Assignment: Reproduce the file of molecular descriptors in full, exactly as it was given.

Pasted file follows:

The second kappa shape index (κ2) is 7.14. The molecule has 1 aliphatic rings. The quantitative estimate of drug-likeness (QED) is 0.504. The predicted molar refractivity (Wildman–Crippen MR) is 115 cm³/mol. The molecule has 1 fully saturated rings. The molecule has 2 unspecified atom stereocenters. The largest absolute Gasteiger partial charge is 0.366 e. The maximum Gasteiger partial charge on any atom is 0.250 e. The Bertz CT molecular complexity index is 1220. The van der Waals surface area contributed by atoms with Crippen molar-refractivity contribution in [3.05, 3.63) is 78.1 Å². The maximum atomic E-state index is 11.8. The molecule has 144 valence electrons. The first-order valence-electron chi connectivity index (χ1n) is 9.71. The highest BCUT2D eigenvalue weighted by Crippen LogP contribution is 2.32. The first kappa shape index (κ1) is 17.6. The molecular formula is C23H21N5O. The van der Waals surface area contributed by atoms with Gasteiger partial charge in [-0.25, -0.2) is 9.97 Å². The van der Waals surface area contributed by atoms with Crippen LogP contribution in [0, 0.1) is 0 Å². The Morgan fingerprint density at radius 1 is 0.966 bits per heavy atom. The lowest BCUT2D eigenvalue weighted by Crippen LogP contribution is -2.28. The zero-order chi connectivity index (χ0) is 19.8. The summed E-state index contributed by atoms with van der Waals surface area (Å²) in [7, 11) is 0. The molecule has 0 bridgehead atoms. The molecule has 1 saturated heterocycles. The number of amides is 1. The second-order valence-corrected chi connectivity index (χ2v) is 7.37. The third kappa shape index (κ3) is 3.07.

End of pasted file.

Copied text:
The second kappa shape index (κ2) is 7.14. The molecule has 1 aliphatic rings. The quantitative estimate of drug-likeness (QED) is 0.504. The predicted molar refractivity (Wildman–Crippen MR) is 115 cm³/mol. The molecule has 1 fully saturated rings. The molecule has 2 unspecified atom stereocenters. The largest absolute Gasteiger partial charge is 0.366 e. The maximum Gasteiger partial charge on any atom is 0.250 e. The Bertz CT molecular complexity index is 1220. The van der Waals surface area contributed by atoms with Crippen molar-refractivity contribution in [3.05, 3.63) is 78.1 Å². The maximum atomic E-state index is 11.8. The molecule has 144 valence electrons. The first-order valence-electron chi connectivity index (χ1n) is 9.71. The highest BCUT2D eigenvalue weighted by Crippen LogP contribution is 2.32. The first kappa shape index (κ1) is 17.6. The molecular formula is C23H21N5O. The van der Waals surface area contributed by atoms with Gasteiger partial charge in [-0.25, -0.2) is 9.97 Å². The van der Waals surface area contributed by atoms with Crippen LogP contribution in [0, 0.1) is 0 Å². The Morgan fingerprint density at radius 1 is 0.966 bits per heavy atom. The lowest BCUT2D eigenvalue weighted by Crippen LogP contribution is -2.28. The zero-order chi connectivity index (χ0) is 19.8. The summed E-state index contributed by atoms with van der Waals surface area (Å²) in [7, 11) is 0. The molecule has 0 bridgehead atoms. The molecule has 1 saturated heterocycles. The number of amides is 1. The second-order valence-corrected chi connectivity index (χ2v) is 7.37. The third kappa shape index (κ3) is 3.07.